Jeremy in track support sent me a text this morning and told me about this.
Cosworth has won the tender to supply a low-cost engine and transmission package in 2010 and beyond, Formula One’s governing body announced on Friday.
In the wake of Honda’s shock departure from the sport, the FIA said in a statement that the news confirmed its fears about the current financial format, and sent a letter to team bosses.
It is revealed that the cost to teams wanting to use the un-badged Cosworth engine option will be $2m euros, plus 5.5 million euros each season.
“The annual cost will reduce if more (than four) teams take up the option,” FIA President Max Mosley wrote.
Teams not wanting to use the standard engine have ‘the right to build an engine themselves’, or a de-tuned version of their current 2.4 litre V8s, but must use a standard transmission supplied by Ricardo Transmissions, a British company.
Mosley said the measures will help small teams survive, and also pave the way for the replacement of more outgoing manufacturers, ‘as seems likely’ to be necessary.
He wants four teams to sign up the scheme by next Thursday, or the price may go up.
FIA Press Release
The announcement of Honda’s intended withdrawal from Formula One has confirmed the FIA’s longstanding concern that the cost of competing in the World Championship is unsustainable.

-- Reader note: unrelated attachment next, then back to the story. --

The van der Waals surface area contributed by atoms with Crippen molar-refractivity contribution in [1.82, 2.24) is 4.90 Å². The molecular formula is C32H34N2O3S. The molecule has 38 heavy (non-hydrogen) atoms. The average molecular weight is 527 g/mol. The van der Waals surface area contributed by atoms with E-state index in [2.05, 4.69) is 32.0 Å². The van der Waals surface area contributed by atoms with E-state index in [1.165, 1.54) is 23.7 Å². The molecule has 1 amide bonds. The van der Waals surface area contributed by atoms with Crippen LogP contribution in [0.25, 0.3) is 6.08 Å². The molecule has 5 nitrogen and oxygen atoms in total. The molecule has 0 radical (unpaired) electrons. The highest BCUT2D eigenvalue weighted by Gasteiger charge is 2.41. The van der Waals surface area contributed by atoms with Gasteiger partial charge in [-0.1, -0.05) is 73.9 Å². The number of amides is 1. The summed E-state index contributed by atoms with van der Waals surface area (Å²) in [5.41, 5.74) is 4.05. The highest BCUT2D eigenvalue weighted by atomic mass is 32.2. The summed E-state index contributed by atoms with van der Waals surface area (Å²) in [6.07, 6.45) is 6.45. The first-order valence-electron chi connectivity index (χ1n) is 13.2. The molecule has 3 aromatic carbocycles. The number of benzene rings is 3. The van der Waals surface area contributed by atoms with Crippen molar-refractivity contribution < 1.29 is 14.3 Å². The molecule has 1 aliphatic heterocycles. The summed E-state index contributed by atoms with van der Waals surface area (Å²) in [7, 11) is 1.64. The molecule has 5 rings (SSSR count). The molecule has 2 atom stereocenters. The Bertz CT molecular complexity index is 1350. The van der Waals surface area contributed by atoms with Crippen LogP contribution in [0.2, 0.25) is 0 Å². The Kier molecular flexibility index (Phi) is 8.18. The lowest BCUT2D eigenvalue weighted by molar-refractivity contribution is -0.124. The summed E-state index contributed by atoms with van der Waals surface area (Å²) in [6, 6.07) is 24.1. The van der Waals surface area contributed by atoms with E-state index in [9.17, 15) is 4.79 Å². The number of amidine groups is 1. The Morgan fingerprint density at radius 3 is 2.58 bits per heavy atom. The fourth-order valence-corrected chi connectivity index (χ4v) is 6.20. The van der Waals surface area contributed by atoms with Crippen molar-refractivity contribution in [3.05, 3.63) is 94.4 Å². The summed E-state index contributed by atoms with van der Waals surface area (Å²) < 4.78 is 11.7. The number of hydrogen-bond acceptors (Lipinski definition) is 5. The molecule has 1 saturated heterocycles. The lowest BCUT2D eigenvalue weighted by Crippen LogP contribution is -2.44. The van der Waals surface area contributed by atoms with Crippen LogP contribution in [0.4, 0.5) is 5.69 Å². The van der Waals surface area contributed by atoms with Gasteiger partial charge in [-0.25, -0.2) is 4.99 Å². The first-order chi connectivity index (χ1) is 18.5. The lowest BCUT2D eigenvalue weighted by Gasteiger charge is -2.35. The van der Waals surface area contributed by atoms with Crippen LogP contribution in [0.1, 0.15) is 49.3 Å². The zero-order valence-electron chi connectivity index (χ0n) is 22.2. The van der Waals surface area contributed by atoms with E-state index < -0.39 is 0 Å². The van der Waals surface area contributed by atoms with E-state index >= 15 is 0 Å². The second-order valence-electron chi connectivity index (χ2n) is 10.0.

In the FIA’s view, the global economic downturn has only exacerbated an already critical situation.
As the guardians of the sport, the FIA is committed to working with the commercial rights holder and the remaining members of FOTA to ensure that Formula One becomes financially sustainable.
The FIA President has today sent the attached letter to all of the Formula One teams:
Further to my letter of 18 November, we have completed the tendering process and are now in exclusive negotiations with Cosworth together with Xtrac and Ricardo Transmissions to supply a complete Formula One power train starting in 2010.
The engine will be a current Formula One engine while the transmission will be state of the art Formula One and a joint effort by two companies which already supply transmissions to most of the grid.
The cost to each team taking up this option will be an up front payment of €1.97 million Euros and then €6.42 million Euros per season for each of the three years of the supply contract.